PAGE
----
Policies require farmers to notify insurance companies of crop damage within 15 days, adjustors say. But it can be difficult to know when the damage begins in situations like a drought, where stalks wilt a little bit more with every day.

Food Inflation Rises will be Unavoidable Globally.

Posted earlier: Inflation rises through a fresh upside wave in commodity prices, food prices, services and wages are definitely around the corner. The rises may initially be seen as economic growth but the naked reality may soon be realized.

Often repeated & alerted since the start of 2012: Putting food on the table will be a more pressing concern than buying luxuries or gifts. Inflation & scarcity of food will be severely felt.

Now being proven Right: I have repeatedly alerted since the mid of 2011 that, Taxes will be ruthlessly imposed with a view to alleviate the financial & social disasters of the time leading to the further lowering of living standards, a lot of homeless people and huge areas of vacant real estate. The impositions of more and more taxes will finally trigger large & violent revolutions. There will also be large waves of crimes triggered by the hard times.

Protests amid Severe Austerity Measures & High level of Unemployment:

Hundreds of thousands of Spain’s dejected populace marched against the centre-right government’s latest severe Austerity Measures on Thursday evening, following more than a week of demonstrations across the country.

Demonstrators took to the streets in towns and cities across Spain, thronging the thoroughfares of Madrid and Barcelona, waving flags and bearing banners decorated with scissors to symbolize spending cuts. In Madrid, crowds of firemen wearing helmets and t-shirts with the slogan “Firemen in danger of extinction” blew horns and let off firecrackers. Earlier, policemen and members of the Civil Guard joined the protests.

Ever since Prime Minister Mariano Rajoy announced spending cuts and tax rises last week there have been daily demonstrations drawing protests from public service workers like police that have previously stayed away. Civil servants, whose pay was cut by up to 7% when their Christmas bonus was cancelled, have used their coffee breaks this week to protest outside the ruling People’s Party (PP) headquarters inMadrid.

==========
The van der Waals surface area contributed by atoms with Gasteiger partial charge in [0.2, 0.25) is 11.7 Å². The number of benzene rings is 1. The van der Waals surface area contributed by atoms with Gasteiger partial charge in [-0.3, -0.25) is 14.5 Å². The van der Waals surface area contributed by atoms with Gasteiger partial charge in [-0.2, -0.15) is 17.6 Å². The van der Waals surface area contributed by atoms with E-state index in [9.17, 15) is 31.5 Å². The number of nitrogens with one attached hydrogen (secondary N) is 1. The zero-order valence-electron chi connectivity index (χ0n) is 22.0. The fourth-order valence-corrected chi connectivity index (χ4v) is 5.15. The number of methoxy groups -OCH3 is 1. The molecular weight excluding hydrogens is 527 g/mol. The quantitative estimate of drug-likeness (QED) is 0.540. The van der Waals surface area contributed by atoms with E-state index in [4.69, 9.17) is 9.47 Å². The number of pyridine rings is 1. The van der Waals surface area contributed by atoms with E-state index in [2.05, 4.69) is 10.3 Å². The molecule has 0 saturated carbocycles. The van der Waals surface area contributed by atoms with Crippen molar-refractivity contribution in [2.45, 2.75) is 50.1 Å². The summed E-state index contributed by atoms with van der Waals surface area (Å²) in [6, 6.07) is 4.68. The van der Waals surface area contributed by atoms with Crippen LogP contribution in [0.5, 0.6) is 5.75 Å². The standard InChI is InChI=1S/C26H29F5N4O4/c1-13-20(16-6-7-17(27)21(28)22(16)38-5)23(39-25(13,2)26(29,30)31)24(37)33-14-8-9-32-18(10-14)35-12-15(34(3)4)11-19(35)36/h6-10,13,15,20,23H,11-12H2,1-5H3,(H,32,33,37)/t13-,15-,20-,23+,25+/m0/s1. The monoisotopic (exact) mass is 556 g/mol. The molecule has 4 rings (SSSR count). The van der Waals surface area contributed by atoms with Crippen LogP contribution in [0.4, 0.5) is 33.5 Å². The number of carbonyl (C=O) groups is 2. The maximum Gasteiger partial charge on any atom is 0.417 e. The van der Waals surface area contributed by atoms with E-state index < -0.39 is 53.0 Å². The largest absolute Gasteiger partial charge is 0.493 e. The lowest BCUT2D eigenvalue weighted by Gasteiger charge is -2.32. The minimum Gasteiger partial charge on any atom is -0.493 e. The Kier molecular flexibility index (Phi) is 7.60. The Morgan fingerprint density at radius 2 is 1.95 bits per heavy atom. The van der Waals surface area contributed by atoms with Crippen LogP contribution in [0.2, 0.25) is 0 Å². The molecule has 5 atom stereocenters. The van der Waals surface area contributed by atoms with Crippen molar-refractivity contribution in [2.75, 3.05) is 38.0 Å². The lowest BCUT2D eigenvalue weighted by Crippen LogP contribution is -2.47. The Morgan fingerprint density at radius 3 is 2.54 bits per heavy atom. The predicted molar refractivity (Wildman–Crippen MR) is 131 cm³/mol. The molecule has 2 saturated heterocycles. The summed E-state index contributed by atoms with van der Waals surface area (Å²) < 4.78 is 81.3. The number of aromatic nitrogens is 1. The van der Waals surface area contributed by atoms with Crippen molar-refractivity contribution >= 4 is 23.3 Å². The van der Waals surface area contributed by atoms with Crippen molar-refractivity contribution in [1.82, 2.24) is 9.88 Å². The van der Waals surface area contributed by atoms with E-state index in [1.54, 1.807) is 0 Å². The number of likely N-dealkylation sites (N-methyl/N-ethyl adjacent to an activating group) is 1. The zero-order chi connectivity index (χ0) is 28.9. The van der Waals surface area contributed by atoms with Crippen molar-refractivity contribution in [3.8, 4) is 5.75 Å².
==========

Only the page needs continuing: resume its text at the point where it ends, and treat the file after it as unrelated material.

We have to make some noise, because they’re making fun of us and of all working people,” said Iria, 34, an auditor in the treasury, during a rally outside the PP building on Wednesday.

Unemployment is on the rise as many small & medium sized enterprises have shut shop. Some yet holding on to their businesses have been forced to cut salaries in the sliding economy. Survival seems bleak for even the most brave at the moment.

Public workers up to now had accepted several cuts or freezes in their salaries over the last three years with a sense of resignation. But the latest round of belt-tightening has spurred widespread anger. “It has gone beyond an ideological issue … and it’s moved beyond the traditional groups that demonstrate. We have seen even the military threatening a demonstration,” said Ramon Pacheco, a lecturer in Spanish politics at Kings College London.

Rajoy announced the cuts as thousands of miners and supporters, some of whom had marched hundreds of kilometers (miles) from northern Spain to protest against a reduction in coal subsidies, staged a rally that ended with police firing rubber bullets and making arrests. Civil servants poured out of their offices to block Madrid’s main arteries following Rajoy’s announcement and have protested every day since, organizing action through emails and by coordinating at work without any clear leaders.

One message doing the rounds urges citizens to gather in the main squares of their cities on July 27 and says: “The Spanish people are sick of all politicians. Let’s make history!”

The cabinet on Thursday approved a parliamentary motion categorizing “urban violence” as a specific crime, which could empower police to detain suspects preventively before being charged with the offence.

Source: Reuters